In this article, we suggest that the finding of better outcomes in developing countries needs re-examination for five reasons: methodological limitations of the World Health Organization studies; the lack of evidence on the specific socio-cultural factors which apparently contribute to the better outcomes; increasing anecdotal evidence describing the abuse of basic human rights of people with schizophrenia in developing countries; new evidence from cohorts in developing countries depicting a much gloomier picture than originally believed; and, rapid social and economic changes are undermining family care systems for people with schizophrenia in developing countries. We argue that the study of the long-term course of this mental disorder in developing countries is a major research question and believe it is time to thoroughly and systematically explore cross-cultural variation in the course and outcome of schizophrenia
EMOTIONS AND AFFECTIVE DISRDERS
Research on the relationship between culture and emotions dates back to 1872 when Darwin argued that emotions and the expression of emotions are universal. Since that time, the universality of the six basic emotions (i.e., happiness, sadness, anger, fear, disgust, and surprise) has ignited a discussion amongst psychologists, anthropologists, and sociologists.
It seems to me that the interesting questions begin with the assumption that nearly all emotional experiences, everywhere, reflect both human nature and cultural context
Having a biological predisposition.. but being culturally determined (e.g. how emotions are expressed)
WESTERN BASED DIAGNOSTIC
The literature pertaining to culture and depression is still dominated by studies based upon ‘Western’-based diagnostic criteria and focus upon the incidence and prevalence rates and / or levels of specific symptoms in various countries
INDIVIDUALISM VS COLLECTIVISM
INDIVIDUALISM AND COLLECTIVISM
In countries with more individualistic views such as America, happiness is viewed as infinite, attainable, and internally experienced. In collectivistic cultures such as Japan, emotions such as happiness are very relational, include a myriad of social and external factors, and reside in shared experiences with other people
Those from more collectivist cultures value social harmony above individualism and support behaviours that enhance group cohesion and interdependence. More collectivist cultures may provide individuals who are genetically susceptible to depression an implied or expressed social support which protects them from depressive episodes.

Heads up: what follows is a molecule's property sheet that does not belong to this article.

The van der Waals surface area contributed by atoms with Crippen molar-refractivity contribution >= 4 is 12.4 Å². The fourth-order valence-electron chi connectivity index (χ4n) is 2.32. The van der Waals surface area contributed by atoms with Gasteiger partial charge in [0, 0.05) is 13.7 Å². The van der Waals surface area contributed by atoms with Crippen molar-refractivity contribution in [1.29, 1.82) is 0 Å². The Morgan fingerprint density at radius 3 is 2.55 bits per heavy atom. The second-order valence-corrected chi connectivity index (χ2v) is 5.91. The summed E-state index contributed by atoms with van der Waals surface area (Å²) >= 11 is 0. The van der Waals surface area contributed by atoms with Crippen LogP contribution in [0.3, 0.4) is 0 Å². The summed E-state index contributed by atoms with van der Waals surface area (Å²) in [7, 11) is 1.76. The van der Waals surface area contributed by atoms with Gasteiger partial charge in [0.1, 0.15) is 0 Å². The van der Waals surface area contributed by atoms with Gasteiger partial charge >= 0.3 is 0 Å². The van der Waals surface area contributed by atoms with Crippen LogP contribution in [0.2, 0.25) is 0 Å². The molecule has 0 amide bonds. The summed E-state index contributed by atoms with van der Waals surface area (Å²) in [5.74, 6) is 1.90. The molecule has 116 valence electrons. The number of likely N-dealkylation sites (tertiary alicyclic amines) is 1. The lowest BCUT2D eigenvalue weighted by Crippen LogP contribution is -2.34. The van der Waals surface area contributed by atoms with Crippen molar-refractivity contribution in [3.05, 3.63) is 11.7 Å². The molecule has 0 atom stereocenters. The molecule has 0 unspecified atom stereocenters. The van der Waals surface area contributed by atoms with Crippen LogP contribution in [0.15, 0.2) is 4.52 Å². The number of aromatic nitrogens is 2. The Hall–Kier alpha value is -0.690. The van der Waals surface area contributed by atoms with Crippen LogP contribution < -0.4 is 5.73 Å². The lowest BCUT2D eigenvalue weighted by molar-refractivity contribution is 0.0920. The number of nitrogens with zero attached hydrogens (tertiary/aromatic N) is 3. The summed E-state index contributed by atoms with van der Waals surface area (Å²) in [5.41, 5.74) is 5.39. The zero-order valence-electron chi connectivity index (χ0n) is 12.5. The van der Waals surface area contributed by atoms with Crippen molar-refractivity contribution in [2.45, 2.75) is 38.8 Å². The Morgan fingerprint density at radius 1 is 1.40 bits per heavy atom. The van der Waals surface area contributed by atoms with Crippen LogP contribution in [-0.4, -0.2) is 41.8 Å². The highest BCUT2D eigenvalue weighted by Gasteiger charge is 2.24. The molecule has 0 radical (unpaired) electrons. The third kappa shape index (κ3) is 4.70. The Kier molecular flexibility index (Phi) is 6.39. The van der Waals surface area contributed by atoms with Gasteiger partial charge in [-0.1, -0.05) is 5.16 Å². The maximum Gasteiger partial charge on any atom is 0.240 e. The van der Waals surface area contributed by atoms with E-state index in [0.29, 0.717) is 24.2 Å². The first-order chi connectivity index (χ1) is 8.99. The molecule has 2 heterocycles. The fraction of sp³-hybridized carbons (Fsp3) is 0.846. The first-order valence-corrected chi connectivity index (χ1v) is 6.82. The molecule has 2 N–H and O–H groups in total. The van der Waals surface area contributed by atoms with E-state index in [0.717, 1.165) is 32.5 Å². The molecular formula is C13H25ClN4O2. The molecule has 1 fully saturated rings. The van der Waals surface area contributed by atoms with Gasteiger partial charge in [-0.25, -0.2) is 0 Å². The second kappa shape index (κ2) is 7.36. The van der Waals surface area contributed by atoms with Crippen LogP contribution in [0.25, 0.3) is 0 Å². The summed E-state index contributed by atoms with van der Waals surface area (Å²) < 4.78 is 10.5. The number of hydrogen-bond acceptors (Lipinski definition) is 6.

There is a tension between anthropological and epidemiological methods. Whereas epidemiology focuses on the prevalence of affective disorder, deploys the definitions of the DSM –V, and assumes that western based diagnostic criteria for diagnosing depressive disorder reflect a culturally universal pathology of the disorder
While anthropologists trend to view depression as an affect, psychiatrists view it as an affective disorder. Keyes(1985) asserts that biomedicine is unique in that it deals with illness by interpreting experience without reference to the problem of suffering.
Basing western criteria on all groups
Western psychiatric practice is predicated on a mind- body dualism (Miresco and kirmayer, 2006). Models of mental illness typically place causality either in the mind (e.g. as in cognitive models of depression) or in the body/brain (e.g. psychiatric explanations of depression resulting from low levels of serotonin, dopamine or noradrenaline).
Those models that initially appear to transcend this dualism (e.g. the biopsychosocial model, psychodynamic models) fail in this respect. In contrast mind and body are viewed as integrated in other cultures. In China for instance illness of the mind cannot be separated from illness of the body.
Cross cultural studies indicate a high prevalence of somatic symptoms in depressed and anxious patients in non-western cultures. Symptom attribution, a key element in the concept of somatization - is an interpretive process which is strongly shaped by cultural factors
Specifically, it is argued that most people worldwide now develop a bicultural identity that combines their local identity with an identity linked to the global culture; that identity confusion may be increasing among young people in non-Western cultures as a result of globalization; that some people join self-selected cultures to maintain an identity that is separate from the global culture; and that a period of emerging adulthood increasingly extends identity explorations beyond adolescence, through the mid- to late twenties.
Growth of individualism and breakdown of traditional values
Higher rates of depression
Some evidence suggests that traditional healers can provide an effective psychosocial intervention. Their interventions might help to relieve distress and improve mild symptoms in common mental disorders such as depression and anxiety..
However, little evidence exists to suggest that they change the course of severe mental illnesses such as bipolar and psychotic disorders. Nevertheless, qualitative changes that are captured poorly by conventional rating scales might be as important as the quantitative changes reviewed here. We conclude by outlining the challenges involved in assessing the effectiveness of traditional healers